Yes. Red Murff is known for discovering and signing Hall of Fame pitcher Nolan Ryan. In the movie, Rickey Hill (Colin Ford) has to impress Red Murff (Scott Glenn) and convince him he deserves a chance to play professional baseball, which is true to Hill's real-life account. What's not shown in the movie is that, according to Hill, he had to climb over a 10-foot wall to get onto the ball field to approach Red Murff, who was standing on top of the rubber of the pitcher's mound talking with several other scouts. Hill discussed his conversation with Red Murff on the Baseball Together Podcast:

I walked up to him and tapped him on the shoulder, and he turned around and he looked at me, and he said, 'Do you know where you're standing?' Well, he's six-foot-six and when he's on the mound, now he's ten feet tall. Think about that a minute. You talk about intimidation, that's intimidation. And so, I said, 'No sir. I don't.' He goes, 'You're standing on The Hill.' ...

And so, I said to him, I said to Red, I said, 'Red, my name's Rickey Hill, and I just wanted to let you know before I leave this camp that it's a shame you're never gonna get to see the best hitter in this camp.' And he said, 'Ya know, if your bat is in tune with your tongue, you're a hell of a hitter.' He said, 'So you honestly believe you're the best hitter here?' And I said, 'No sir, I don't. I know I am.' Well, that just really got him. I mean it really did, that just got him big-time.


Hill was then given the opportunity to play that night. "There is no such thing as no in my book," he told The Athletic. "I hope [people who see the movie] take the fact that even though they told me my disease was going to end me, I wasn't going to accept that. I said I'm not accepting no, and I didn't. I said I would play [baseball] until every tire went flat." According to USA Today, Red Murff called Hill "the best pure hitting prospect he's ever seen." Hill and Red Murff became friends and remained close until Murff's passing in 2008. Hill even spoke at his funeral.

Actor Scott Glenn portrays legendary baseball scout and former player Red Murff (inset).


Did the last scene of the movie happen in real life?

Yes. In the final scene of the movie, Rickey Hill faces a nearly impossible challenge. The Hill true story reveals that in real life, after feeling like a freight train had hit him just prior to his last swing, he stood up and didn't think he could keep going. He said that he believes that it was then that God took over. "That's the only way I could do that last thing in the movie that I did was because I was not myself," he told director Jeff Celentano. "It was in me, overtaking that moment in a really amazing way. That's when I really knew … always knew that God is controlling everything." -Risen Magazine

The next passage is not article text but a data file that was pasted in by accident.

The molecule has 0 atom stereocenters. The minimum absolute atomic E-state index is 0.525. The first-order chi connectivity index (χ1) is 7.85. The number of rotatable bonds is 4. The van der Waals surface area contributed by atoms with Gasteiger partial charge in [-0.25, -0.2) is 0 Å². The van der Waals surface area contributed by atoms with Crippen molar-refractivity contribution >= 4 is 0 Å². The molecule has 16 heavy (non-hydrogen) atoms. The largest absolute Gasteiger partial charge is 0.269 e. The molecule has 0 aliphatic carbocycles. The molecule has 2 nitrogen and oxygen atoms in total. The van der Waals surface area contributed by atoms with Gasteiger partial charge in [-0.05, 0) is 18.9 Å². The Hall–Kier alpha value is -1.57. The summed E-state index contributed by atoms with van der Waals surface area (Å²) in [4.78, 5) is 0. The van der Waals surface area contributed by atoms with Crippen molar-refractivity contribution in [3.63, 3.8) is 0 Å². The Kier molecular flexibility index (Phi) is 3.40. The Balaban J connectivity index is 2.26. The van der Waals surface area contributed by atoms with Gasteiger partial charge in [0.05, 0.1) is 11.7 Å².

The real Rickey Hill (left) is pictured swinging at a pitch. Actor Colin Ford (right) swings for the fences in the movie. Photos: Rickey Hill Flickr / Briarcliff Entertainment


Did Rickey Hill draw a cross in the dirt during the game?

Yes. In answering the question, "How accurate is The Hill movie?" In reality, Rickey Hill drew a cross in the dirt every time he came up to bat. "From the time I was 12 years old, 10 years old, I drew the cross. ... I drew the cross in the dirt and I always stood on the cross every time I got to bat," he told Risen Magazine. "I'm the very last. … No one has ever even done this in baseball ever. No one's ever drawn a cross."


Did Rickey Hill make it to the major leagues?

Hill earned a tryout and was signed by the Montreal Expos in 1975 but was released from the team. He played four seasons in the minors before it became too much on his body. "I knew that I had a limited amount of time," he said, "very limited." He had also kept his spinal disease a secret and was cut after the organization found out. His best season was in 1978 when he had 64 hits and 15 home runs in 224 at-bats with the Grays Harbor Loggers (Baseball Reference). Hall of Famer Andre Dawson, who had been Hill's teammate with the Class A Lethbridge Expos in 1975, told USA Today that "[Hill] could hit, and he had power. He was definitely one of our top prospects."

Despite Rickey Hill's disability and the associated toll on his body that came with competing, he actually played baseball year-round. He played winter ball every year, including in Mexico, Venezuela, and Italy.